Hong Kong Civil Society Task Force releases new handbook to help identify and tackle human trafficking in the city

Hong Kong Civil Society Task Force releases new handbook to help identify and tackle human trafficking in the city

Group tries to identify and help vulnerable people such as domestic helpers

A new handbook aimed at reducing human trafficking and protecting vulnerable groups such as foreign domestic helpers has just been released.

The book, which is available in both Chinese and English, was published by the Hong Kong Civil Society Task Force, a group of 27 organisations committed to ending human trafficking in the city.

The Handbook on Initial Victim Identification and Assistance for Trafficked Persons includes two sets of forms to determine if a person is a trafficking victim.

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One of these forms is for self-assessment by potential victims, many of whom are not even aware of human trafficking. The other, a preliminary screening form, will help workers from non-governmental organisations, government officials and social workers offer proper help depending on the person’s circumstances. It also includes a directory of organisations which victims can contact for support.

The handbook has already proved to be useful in identifying people in need. A test of the preliminary screening form found that, out of 1,027 potential trafficking victims, 63 actually had been trafficked. However, the task force does not plan to help only trafficking victims.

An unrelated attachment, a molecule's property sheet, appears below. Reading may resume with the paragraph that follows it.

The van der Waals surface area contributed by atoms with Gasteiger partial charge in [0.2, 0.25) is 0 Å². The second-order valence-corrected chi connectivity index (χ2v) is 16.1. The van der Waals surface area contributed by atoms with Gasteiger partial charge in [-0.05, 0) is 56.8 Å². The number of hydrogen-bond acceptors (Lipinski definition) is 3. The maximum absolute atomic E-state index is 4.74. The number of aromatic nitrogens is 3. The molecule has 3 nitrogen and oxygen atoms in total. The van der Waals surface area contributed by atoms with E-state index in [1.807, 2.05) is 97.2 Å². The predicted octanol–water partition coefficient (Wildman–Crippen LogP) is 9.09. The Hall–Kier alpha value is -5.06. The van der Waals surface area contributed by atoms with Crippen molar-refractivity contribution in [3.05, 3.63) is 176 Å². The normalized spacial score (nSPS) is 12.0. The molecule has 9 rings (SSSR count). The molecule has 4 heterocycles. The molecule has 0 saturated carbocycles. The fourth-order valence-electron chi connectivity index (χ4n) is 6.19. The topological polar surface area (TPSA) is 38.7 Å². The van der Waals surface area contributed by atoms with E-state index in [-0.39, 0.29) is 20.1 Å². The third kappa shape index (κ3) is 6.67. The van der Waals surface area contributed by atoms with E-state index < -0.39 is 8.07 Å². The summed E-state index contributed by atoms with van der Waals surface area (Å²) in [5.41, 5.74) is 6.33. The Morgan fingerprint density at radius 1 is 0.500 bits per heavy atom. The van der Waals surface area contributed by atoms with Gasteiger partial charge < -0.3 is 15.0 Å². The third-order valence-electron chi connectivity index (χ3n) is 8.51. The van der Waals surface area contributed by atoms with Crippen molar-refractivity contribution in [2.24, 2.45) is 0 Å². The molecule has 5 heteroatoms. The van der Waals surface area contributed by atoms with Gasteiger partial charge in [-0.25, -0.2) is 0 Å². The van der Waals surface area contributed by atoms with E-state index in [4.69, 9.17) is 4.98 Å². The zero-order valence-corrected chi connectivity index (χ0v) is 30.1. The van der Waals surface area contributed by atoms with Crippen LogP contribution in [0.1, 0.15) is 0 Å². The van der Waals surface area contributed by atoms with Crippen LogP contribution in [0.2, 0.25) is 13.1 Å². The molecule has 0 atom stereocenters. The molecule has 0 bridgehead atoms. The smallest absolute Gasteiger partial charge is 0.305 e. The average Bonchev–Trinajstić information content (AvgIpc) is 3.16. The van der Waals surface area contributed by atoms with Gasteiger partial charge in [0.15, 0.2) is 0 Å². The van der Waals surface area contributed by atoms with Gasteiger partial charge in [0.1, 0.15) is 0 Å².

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“There is a very specific definition of human trafficking [victims]. We don’t want to exclude people who don’t meet those criteria,” said Annie Li, Research and Policy Officer for the Justice Centre Hong Kong, a member group of the task force. “Even if the person is not identified as a trafficking victim, we still try to identify what help they might need.”

The book also addresses issues such as exploitation, physical or sexual abuse, and violence that might be experienced by vulnerable people who do not fall into the criteria of “trafficked”.

Edited by M.J. Premaratne

This article appeared in the Young Post print edition as
New book for tackling human trafficking

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